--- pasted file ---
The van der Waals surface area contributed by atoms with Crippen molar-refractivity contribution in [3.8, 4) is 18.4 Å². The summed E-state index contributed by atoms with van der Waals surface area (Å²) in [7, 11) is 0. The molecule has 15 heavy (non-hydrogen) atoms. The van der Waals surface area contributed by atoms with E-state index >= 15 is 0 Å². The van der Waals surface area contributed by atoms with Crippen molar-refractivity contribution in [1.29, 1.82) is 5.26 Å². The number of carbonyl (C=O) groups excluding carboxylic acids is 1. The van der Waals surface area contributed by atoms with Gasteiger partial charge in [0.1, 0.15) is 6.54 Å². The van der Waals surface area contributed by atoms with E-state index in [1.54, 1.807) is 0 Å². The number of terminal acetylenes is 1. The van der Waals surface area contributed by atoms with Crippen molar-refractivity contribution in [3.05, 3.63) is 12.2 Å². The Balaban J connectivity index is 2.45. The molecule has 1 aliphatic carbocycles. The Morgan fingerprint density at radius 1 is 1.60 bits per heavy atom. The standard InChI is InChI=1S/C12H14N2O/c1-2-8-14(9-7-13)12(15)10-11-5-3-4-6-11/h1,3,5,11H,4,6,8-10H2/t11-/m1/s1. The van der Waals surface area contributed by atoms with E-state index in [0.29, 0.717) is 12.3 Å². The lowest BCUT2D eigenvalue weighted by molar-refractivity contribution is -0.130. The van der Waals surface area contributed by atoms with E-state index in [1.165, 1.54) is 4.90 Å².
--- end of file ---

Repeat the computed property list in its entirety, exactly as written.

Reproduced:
The van der Waals surface area contributed by atoms with Crippen molar-refractivity contribution in [3.8, 4) is 18.4 Å². The summed E-state index contributed by atoms with van der Waals surface area (Å²) in [7, 11) is 0. The molecule has 15 heavy (non-hydrogen) atoms. The van der Waals surface area contributed by atoms with E-state index >= 15 is 0 Å². The van der Waals surface area contributed by atoms with Crippen molar-refractivity contribution in [1.29, 1.82) is 5.26 Å². The number of carbonyl (C=O) groups excluding carboxylic acids is 1. The van der Waals surface area contributed by atoms with Gasteiger partial charge in [0.1, 0.15) is 6.54 Å². The van der Waals surface area contributed by atoms with E-state index in [1.54, 1.807) is 0 Å². The number of terminal acetylenes is 1. The van der Waals surface area contributed by atoms with Crippen molar-refractivity contribution in [3.05, 3.63) is 12.2 Å². The Balaban J connectivity index is 2.45. The molecule has 1 aliphatic carbocycles. The Morgan fingerprint density at radius 1 is 1.60 bits per heavy atom. The standard InChI is InChI=1S/C12H14N2O/c1-2-8-14(9-7-13)12(15)10-11-5-3-4-6-11/h1,3,5,11H,4,6,8-10H2/t11-/m1/s1. The van der Waals surface area contributed by atoms with E-state index in [0.29, 0.717) is 12.3 Å². The lowest BCUT2D eigenvalue weighted by molar-refractivity contribution is -0.130. The van der Waals surface area contributed by atoms with E-state index in [1.165, 1.54) is 4.90 Å².